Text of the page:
State Historical Landmark No. 249
The sole survivor of the third mission compound dedicated in 1784, this adobe is one of thirty "apartments" for married neophyte Indian couples that had been built by 1798. Each, constructed of adobe bricks and roofed with tiles, consisted of two large rooms with a garret above. Five parallel rows of these dwellings running westerly from the Murguia Church made up the Mission Santa Clara Rancheria.
Grants of mission land resulted from secularization in the 1830s, and in 1840 Jose Pena received a 100 vara grant of land and "una casa de las de la Rancheria de Santa Clara" from Governor Alvarado, in lieu of back salary. Evidently this "casa" included 4 of the neophyte structures, as his will describes the house as having eight rooms. After his death in 1852, his widow Gertrudis and widowed daughter-in-law Concepcion, found their property in demand due to the influx of Americans. They sold off parcels off their 300-foot-square block, holding on to the area immediately surrounding the adobe house. Concepcion later rented part of the adobe, living in the two northern most rooms.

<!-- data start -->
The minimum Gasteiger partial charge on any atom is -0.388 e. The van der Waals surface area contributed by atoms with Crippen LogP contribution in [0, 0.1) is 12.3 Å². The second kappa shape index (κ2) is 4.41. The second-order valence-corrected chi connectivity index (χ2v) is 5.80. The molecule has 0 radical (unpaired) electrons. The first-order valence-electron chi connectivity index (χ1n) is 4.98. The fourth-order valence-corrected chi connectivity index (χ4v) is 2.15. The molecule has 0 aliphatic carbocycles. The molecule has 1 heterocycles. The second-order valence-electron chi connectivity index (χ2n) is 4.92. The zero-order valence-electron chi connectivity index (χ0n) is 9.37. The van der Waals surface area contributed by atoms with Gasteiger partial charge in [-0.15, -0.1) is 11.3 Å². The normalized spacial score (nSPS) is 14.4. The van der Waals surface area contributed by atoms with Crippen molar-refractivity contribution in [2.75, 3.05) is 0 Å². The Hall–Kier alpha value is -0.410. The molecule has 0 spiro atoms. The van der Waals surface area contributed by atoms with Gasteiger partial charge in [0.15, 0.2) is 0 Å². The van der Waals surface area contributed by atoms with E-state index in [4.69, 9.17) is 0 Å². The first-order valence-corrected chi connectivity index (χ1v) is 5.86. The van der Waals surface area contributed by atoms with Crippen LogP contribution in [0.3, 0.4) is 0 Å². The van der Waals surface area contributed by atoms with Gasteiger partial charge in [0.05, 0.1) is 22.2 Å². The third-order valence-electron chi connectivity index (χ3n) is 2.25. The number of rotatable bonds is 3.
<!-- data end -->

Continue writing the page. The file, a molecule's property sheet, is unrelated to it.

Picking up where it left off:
When Concepcion died in March 1883, she left everything to her sister Magdalena Brother, including this adobe, which now consisted of only the two rooms. In 1902 when Magdalena died, her only surviving relation, her brother-in-law Thomas, inherited the adobe, living there until his death in 1911.
Sold as part of his large estate in 1913, the Santa Clara Woman's Club raised $350 and purchased the house and the 60 by 147-foot parcel surrounding it. On June 24, 1914, at an impressive civic ceremony, the adobe opened as the clubhouse of the Woman's Club. They had spent $400 remodeling the adobe, laying a wooden floor over the old earthen one, repairing the original tile roof and removing the small dormer. In 1958 a carved wooden door and Spanish tile floor were added along with a modem addition in the rear that included a meeting room, kitchen and restrooms.
Today, the Adobe is a State Landmark, one of the oldest surviving adobes in Northern California.
3260 The Alameda
Santa Clara, CA 95050